Observable Symptoms of Anxiety in Individuals with Fragile X Syndrome: Parent and Caregiver Perspectives

Reymundo Lozano, Talia Thompson, Jayne Dixon-Weber, Craig A. Erickson, Elizabeth Berry-Kravis, Sara Williams, Elizabeth Smith, Jean A. Frazier, Hilary Rosselot, Cristan Farmer, David Hessl

Research output: Contribution to journalArticlepeer-review


Caregiver reports, clinical observations, and diagnostic assessments indicate that most individuals with fragile X syndrome experience high levels of chronic anxiety. However, anxiety is a challenging endpoint for outcome measurement in FXS because most individuals cannot reliably report internal emotional or body states. A comprehensive survey of the presence, frequency, and duration of anxiety-related symptoms and questions to elicit open-ended responses was completed by caregivers of 456 individuals with FXS, ages 2–81 years (87 female, 369 male) and 24 female and 2 male FXS self-advocates ages 15–66 years. Caregivers reported classic behavioral indicators of anxiety, such as avoidance, irritability, motor agitation, and physiological symptoms, as well as behavioral features in FXS such as repetitive behavior, aggression, and self-injury. Self-advocate accounts largely paralleled caregiver data. Factor analyses yielded four factors: (1) increased irritability, aggression, and self-injury; (2) increased physical movement, nervous activity, and restlessness; (3) physical and physiological features of anxiety; and (4) internalizing and gastrointestinal symptoms. Caregivers are capable of observing and reporting behaviors that are valid indicators of anxious states that are usually reported in self-report standardized assessments. These results support the development of an anxiety measure for FXS that minimizes problems with rater inference.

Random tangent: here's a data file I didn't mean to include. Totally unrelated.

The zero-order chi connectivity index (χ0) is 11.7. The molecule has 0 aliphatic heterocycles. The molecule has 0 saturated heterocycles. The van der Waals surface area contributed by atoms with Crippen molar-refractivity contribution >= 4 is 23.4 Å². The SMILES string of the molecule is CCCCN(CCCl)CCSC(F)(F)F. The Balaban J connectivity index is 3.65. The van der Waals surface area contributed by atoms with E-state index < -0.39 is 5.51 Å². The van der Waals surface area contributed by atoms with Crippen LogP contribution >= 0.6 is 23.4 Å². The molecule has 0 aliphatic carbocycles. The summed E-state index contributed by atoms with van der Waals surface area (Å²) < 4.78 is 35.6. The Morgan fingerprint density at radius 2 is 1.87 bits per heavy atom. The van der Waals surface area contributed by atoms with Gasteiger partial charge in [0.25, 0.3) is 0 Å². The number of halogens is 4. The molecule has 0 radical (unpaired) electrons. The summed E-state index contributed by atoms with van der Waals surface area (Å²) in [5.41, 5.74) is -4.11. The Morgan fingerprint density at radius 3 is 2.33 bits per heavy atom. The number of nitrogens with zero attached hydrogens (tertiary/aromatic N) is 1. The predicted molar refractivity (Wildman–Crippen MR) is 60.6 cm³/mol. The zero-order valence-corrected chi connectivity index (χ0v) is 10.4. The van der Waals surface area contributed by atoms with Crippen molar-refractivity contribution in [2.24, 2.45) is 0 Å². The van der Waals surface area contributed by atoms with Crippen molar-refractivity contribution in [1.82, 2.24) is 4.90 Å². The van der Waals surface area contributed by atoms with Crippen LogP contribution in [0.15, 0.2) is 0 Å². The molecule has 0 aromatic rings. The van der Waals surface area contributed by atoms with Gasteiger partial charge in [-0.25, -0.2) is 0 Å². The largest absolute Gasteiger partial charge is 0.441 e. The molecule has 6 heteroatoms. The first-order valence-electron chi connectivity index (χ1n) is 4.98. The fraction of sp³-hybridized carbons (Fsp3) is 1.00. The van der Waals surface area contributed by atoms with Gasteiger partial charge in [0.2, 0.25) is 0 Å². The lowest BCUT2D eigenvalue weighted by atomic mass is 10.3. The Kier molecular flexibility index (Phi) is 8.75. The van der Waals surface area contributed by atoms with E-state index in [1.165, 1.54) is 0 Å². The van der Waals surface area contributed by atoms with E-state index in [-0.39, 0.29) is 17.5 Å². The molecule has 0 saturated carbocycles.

Original languageEnglish
Article number1660
Issue number9
StatePublished - Sep 2022


  • FMR1 gene
  • assessment
  • autism
  • intellectual disability


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